The 2008 crash inspired many businesses and leaders to think more deeply about their purpose, their cause and their beliefs. Business leaders are taking time to consider what drives them and their business to succeed and stand out. The concept for many can appear fluffy and unnecessary however a common purpose is behind some of the most respected brands in the world, from Apple to Unilever, and now recruitment businesses are jumping on this concept, and when done right it is paying dividends in one of the most competitive landscapes.
Recruitment leaders, who think more deeply about their purpose will enjoy sustainable growth and achieve a competitive advantage
In this article I will explain what it is, why use and what we can all do as people and leaders to work more fulfilling lives by having a purpose.
Quite simply, your purpose is what you believe and feel your contribution to society as a leader, a team and a recruitment business. It’s what you are willing to give regardless of financial or career advancement - as a result it can lead to greater success and give you a competitive advantage.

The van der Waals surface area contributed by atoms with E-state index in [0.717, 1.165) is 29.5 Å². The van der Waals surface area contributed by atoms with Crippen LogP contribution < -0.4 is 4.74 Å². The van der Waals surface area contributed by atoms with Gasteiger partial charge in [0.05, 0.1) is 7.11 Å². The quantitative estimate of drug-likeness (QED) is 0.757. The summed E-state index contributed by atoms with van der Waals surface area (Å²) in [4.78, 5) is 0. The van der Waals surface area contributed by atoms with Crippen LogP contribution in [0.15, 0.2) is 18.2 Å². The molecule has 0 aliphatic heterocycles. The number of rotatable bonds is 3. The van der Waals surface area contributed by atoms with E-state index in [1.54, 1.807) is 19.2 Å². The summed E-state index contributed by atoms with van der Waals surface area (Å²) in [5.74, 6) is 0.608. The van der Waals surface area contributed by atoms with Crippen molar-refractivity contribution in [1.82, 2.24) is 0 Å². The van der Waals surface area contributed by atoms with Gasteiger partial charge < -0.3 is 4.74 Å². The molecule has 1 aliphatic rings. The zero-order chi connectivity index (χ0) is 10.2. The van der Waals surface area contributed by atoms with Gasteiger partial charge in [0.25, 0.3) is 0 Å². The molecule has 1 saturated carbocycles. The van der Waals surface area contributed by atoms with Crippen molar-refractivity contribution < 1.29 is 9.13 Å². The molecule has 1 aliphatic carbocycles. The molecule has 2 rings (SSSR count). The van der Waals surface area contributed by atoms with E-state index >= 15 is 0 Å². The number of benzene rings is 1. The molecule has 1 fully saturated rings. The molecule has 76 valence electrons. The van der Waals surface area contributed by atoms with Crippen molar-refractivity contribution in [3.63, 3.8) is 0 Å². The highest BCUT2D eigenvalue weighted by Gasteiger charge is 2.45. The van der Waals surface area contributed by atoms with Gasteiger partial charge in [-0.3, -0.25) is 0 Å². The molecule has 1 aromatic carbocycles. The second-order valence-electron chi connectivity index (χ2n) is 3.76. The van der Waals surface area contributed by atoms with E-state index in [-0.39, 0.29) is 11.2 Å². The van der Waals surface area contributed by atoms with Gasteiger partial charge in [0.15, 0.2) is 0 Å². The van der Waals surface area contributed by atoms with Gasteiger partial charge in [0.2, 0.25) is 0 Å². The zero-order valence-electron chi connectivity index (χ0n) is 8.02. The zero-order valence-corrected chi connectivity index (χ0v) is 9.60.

It can range from the grand: reduce youth unemployment, to the more everyday: make people laugh. Purpose is about finding what motivates you beyond the pay check.
Your job and team will have purpose when you know that work you do matters, and you've made a difference well beyond the company
I want to make work more enjoyable and rewarding for managers, in particular, billing managers. So what drives this? Often purpose derives from an emotional or even a traumatic experience
After witnessing the demise of my father’s business and his stress related early death, I never wanted to feel that way and I don’t want anyone to feel that way. I have committed to helping businesses become more sustainable, engaging and competitive.
In decided to share my purpose in my TEDx talk, although not my original planned speech. I share how I became obsessed with giving the best speech and how I had forgotten my purpose in the process, and therefore changed the talk the day before!
There's an increasing, range of scientific and business research to support the importance of purpose. For example, those who live with purpose have a 15% reduced risk of death, according to one longitudinal study. In the book Corporate Culture And Performance, Kotter and Heskett show that over a decade-long period, purposeful, value-driven companies outperform their counterparts in stock price by a factor of 12 – hardly new-age fluff then.
I’ve seen my clients benefit in these ways by having purpose:
To start leading with purpose, I recommend you take these three steps:
To get stated try this exercise from Harvard Business Review.
At the end of the workday, jot down approximately how much time you spent in each of the three following mindsets:
Keep a log for a couple of weeks and see whether you fall into one of these mindsets more than the others.
Let me know how you get on in the comments below.